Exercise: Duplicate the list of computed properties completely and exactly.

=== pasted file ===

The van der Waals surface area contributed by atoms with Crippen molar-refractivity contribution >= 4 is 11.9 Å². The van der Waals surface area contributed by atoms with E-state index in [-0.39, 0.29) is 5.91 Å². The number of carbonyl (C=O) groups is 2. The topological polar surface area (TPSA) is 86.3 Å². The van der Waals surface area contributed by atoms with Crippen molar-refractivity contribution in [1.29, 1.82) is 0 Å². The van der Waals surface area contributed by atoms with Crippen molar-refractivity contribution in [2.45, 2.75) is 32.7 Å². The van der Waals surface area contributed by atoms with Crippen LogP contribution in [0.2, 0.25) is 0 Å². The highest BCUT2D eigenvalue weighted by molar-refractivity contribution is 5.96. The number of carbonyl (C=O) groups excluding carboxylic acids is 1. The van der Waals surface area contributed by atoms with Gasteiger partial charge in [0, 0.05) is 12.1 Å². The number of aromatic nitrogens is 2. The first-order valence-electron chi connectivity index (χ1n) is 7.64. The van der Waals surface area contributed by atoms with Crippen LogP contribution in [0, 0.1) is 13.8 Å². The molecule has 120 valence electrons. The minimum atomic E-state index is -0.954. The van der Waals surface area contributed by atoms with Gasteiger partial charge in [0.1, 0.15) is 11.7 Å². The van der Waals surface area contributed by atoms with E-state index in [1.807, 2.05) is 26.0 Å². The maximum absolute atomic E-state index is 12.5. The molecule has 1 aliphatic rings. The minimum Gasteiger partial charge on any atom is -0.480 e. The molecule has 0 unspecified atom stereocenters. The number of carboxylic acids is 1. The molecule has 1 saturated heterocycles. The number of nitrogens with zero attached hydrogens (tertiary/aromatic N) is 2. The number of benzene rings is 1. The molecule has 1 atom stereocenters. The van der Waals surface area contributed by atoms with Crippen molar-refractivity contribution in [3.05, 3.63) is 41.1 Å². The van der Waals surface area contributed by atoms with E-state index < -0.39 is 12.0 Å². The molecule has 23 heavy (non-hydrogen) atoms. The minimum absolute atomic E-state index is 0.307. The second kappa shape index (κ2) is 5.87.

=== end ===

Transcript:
The van der Waals surface area contributed by atoms with Crippen molar-refractivity contribution >= 4 is 11.9 Å². The van der Waals surface area contributed by atoms with E-state index in [-0.39, 0.29) is 5.91 Å². The number of carbonyl (C=O) groups is 2. The topological polar surface area (TPSA) is 86.3 Å². The van der Waals surface area contributed by atoms with Crippen molar-refractivity contribution in [1.29, 1.82) is 0 Å². The van der Waals surface area contributed by atoms with Crippen molar-refractivity contribution in [2.45, 2.75) is 32.7 Å². The van der Waals surface area contributed by atoms with Crippen LogP contribution in [0.2, 0.25) is 0 Å². The highest BCUT2D eigenvalue weighted by molar-refractivity contribution is 5.96. The number of carbonyl (C=O) groups excluding carboxylic acids is 1. The van der Waals surface area contributed by atoms with Gasteiger partial charge in [0, 0.05) is 12.1 Å². The number of aromatic nitrogens is 2. The first-order valence-electron chi connectivity index (χ1n) is 7.64. The van der Waals surface area contributed by atoms with Crippen LogP contribution in [0, 0.1) is 13.8 Å². The molecule has 120 valence electrons. The minimum atomic E-state index is -0.954. The van der Waals surface area contributed by atoms with Gasteiger partial charge in [0.1, 0.15) is 11.7 Å². The van der Waals surface area contributed by atoms with E-state index in [1.807, 2.05) is 26.0 Å². The maximum absolute atomic E-state index is 12.5. The molecule has 1 aliphatic rings. The minimum Gasteiger partial charge on any atom is -0.480 e. The molecule has 0 unspecified atom stereocenters. The number of carboxylic acids is 1. The molecule has 1 saturated heterocycles. The number of nitrogens with zero attached hydrogens (tertiary/aromatic N) is 2. The number of benzene rings is 1. The molecule has 1 atom stereocenters. The van der Waals surface area contributed by atoms with Crippen molar-refractivity contribution in [3.05, 3.63) is 41.1 Å². The van der Waals surface area contributed by atoms with E-state index < -0.39 is 12.0 Å². The molecule has 23 heavy (non-hydrogen) atoms. The minimum absolute atomic E-state index is 0.307. The second kappa shape index (κ2) is 5.87.